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Jason Widgington [Film Festival 10.16.18] Mexico horror fantasy

We all know it can be tough being a kid; trying to deal with strict parents and their incomprehensible rules, challenging homework assignments, and the ever-present threat of peer pressure and bullying is enough to make any child quiver in fear and uncertainty. Force the kids to also deal with the all-too-real world of drug cartels, political corruption, and gang violence? Well, that'll send anybody over the edge. In merging the fantasy-laden escapist world of children with the stark and horrific realism of the Mexican drug industry and telling the story from the kids' point of view, writer/director Issa Lopez has crafted a dark and magical modern-day fairy tale full of real and imagined frights.

After a few dire statistics about missing women and children in Mexican border towns are displayed onscreen during the credits questioning what happens to the orphans left behind and a brief opening where a child holds a gun to an obliviously drunk man's head but doesn't pull the trigger, we are transported to a classroom where young Estrella (Paola Lara), encouraged by the prospect of being granted three wishes by her teacher, begins to write an original fairy tale about 'the prince who wants to be a tiger but forgets how to be a prince'. When the school closes down indefinitely after a shooting outside, Estrella goes home to her empty apartment followed by a mystical trail of blood from the corpse of the victim. In true 'be careful what you wish for' fashion, she immediately wishes that her mother would return home to her, setting off a series of events that lead her to abandon her home in desperate fear and try to find refuge in the local gang of homeless boys led by the small but tough Shine (Juan Ramon Lopez). But as it turns out, Shine is in possession of something that the Huasca cartel is hell-bent on getting back from him, no matter what they need to do to get it. Using her second wish, Estrella is accepted into the fold, albeit not without suspicion and resentment from Shine, who is afraid that his leadership is cracking and that having a girl in his gang will only ramp up the cartel's resolve to find them.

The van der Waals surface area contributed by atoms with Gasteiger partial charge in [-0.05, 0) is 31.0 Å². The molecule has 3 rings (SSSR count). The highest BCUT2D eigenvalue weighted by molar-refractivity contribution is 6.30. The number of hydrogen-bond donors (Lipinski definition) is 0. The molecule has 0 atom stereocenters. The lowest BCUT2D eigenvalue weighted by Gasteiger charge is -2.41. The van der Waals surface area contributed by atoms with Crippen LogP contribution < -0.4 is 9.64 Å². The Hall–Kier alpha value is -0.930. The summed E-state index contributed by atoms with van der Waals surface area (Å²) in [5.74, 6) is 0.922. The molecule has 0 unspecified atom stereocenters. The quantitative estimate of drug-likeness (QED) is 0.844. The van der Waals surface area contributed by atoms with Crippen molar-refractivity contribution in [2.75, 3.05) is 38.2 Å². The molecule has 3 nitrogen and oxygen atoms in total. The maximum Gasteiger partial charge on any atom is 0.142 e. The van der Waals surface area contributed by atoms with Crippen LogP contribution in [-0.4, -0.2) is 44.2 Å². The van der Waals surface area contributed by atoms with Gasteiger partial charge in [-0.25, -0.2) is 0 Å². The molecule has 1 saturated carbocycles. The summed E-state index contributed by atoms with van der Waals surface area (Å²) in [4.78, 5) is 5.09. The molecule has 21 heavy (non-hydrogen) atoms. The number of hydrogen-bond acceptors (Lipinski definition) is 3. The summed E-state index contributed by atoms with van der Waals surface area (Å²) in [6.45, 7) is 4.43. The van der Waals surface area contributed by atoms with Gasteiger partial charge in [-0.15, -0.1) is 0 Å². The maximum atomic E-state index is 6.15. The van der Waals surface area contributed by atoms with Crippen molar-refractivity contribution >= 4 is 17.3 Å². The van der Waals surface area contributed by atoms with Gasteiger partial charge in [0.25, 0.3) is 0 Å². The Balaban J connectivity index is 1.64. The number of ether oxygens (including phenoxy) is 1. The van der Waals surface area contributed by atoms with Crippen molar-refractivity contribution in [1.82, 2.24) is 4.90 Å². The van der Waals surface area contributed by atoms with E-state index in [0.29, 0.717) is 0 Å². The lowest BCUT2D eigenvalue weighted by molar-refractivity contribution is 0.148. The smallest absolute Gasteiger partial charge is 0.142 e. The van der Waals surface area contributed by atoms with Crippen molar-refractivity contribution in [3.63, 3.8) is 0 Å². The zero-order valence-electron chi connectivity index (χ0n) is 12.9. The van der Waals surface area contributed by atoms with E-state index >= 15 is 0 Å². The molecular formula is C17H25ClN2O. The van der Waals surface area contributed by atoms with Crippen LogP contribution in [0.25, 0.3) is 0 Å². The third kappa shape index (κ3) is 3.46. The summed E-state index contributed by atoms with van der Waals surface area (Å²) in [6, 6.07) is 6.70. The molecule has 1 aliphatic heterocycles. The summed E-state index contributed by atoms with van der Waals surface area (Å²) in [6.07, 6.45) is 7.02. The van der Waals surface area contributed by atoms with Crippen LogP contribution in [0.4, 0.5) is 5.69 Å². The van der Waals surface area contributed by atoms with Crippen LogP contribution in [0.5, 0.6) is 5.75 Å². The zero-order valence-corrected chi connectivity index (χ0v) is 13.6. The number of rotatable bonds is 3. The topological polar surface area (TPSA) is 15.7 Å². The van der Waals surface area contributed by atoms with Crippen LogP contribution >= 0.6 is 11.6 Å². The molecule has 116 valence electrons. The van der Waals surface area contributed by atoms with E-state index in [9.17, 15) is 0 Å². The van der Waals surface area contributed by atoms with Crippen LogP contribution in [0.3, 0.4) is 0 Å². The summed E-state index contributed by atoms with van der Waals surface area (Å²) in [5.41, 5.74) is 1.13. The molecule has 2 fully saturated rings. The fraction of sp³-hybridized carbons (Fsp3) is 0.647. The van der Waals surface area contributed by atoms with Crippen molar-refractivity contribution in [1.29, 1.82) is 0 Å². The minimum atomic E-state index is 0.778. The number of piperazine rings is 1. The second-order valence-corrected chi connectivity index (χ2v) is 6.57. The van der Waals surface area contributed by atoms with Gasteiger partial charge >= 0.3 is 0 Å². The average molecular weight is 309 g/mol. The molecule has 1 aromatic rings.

What follows is the proverbial game of cat and mouse, as the kids try to stay a step ahead of the Huascas, hiding from them while also trying to figure a way out of their predicament. The almost-lost innocence of these hardened kids is displayed throughout the film, as they take refuge in an abandoned mansion and liken it to a castle containing a pool and soccer field and indulge in their escapist fantasies all while a deadly threat looms over them. In a world that forces them to always be on their toes, constantly struggling just to stay alive, can they truly retain their link to their disappearing childhood?

While there's no doubt that Issa Lopez' influences are on display (there's a reason why Tigers Are Not Afraid was on Guillermo Del Toro's list of top ten films of 2017), by setting it smack dab in the middle of the current world of drug cartels and - hinted at - human trafficking and all of its so-called collateral damage, she manages to stamp her own signature on the film via its social commentary. Using verite-style filming, with shaky camera and sometimes grainy images, but also saturated and slightly blurry scenes of the kids having fun, the war between the worlds of reality and fantasy is on full display. While Tigers Are Not Afraid is not without its faults, specifically in the dialogue of the adult gang members and corrupt politicians, it is the cast of unknown and inexperienced youngsters who carry the film. Of particular note is Juan Ramon Lopez, who - ahem - shines in his first feature role. His depiction of Shine's trajectory from troubled youth trying to hold things together for himself and his followers, through the vulnerability of having his leadership and braveness crumble, to his eventual redemption as a tragic hero is nothing if not a revelation.

With animated graffiti jumping off of walls, stuffed animals coming to life, and even the horrific visions of the dead seen by Estrella, this dark, gritty, and horribly realistic crime story also manages to shine a light on the magic and frightfulness of children's imaginations. No small feat indeed!

Recommended Release: Pan's Labyrinth

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